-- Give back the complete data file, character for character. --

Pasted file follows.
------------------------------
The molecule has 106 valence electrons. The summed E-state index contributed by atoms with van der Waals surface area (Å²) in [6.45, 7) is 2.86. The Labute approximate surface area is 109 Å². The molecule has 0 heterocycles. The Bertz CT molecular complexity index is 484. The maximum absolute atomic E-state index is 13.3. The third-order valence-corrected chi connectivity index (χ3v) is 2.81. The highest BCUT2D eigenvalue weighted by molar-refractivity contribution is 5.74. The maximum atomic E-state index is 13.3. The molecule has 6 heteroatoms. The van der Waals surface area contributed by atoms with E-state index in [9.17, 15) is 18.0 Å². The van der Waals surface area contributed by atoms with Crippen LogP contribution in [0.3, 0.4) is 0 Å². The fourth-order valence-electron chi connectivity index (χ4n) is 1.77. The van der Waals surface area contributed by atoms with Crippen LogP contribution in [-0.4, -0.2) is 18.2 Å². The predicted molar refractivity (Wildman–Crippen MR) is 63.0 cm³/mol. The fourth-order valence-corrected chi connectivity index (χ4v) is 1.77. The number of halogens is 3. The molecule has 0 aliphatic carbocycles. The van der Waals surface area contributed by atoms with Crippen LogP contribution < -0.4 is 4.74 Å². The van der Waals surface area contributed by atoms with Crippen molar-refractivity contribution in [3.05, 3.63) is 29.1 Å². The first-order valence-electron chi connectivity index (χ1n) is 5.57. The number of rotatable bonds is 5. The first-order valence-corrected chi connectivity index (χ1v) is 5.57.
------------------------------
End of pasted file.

The molecule has 106 valence electrons. The summed E-state index contributed by atoms with van der Waals surface area (Å²) in [6.45, 7) is 2.86. The Labute approximate surface area is 109 Å². The molecule has 0 heterocycles. The Bertz CT molecular complexity index is 484. The maximum absolute atomic E-state index is 13.3. The third-order valence-corrected chi connectivity index (χ3v) is 2.81. The highest BCUT2D eigenvalue weighted by molar-refractivity contribution is 5.74. The maximum atomic E-state index is 13.3. The molecule has 6 heteroatoms. The van der Waals surface area contributed by atoms with E-state index in [9.17, 15) is 18.0 Å². The van der Waals surface area contributed by atoms with Crippen LogP contribution in [0.3, 0.4) is 0 Å². The fourth-order valence-electron chi connectivity index (χ4n) is 1.77. The van der Waals surface area contributed by atoms with Crippen LogP contribution in [-0.4, -0.2) is 18.2 Å². The predicted molar refractivity (Wildman–Crippen MR) is 63.0 cm³/mol. The fourth-order valence-corrected chi connectivity index (χ4v) is 1.77. The number of halogens is 3. The molecule has 0 aliphatic carbocycles. The van der Waals surface area contributed by atoms with Crippen LogP contribution < -0.4 is 4.74 Å². The van der Waals surface area contributed by atoms with Crippen molar-refractivity contribution in [3.05, 3.63) is 29.1 Å². The first-order valence-electron chi connectivity index (χ1n) is 5.57. The number of rotatable bonds is 5. The first-order valence-corrected chi connectivity index (χ1v) is 5.57.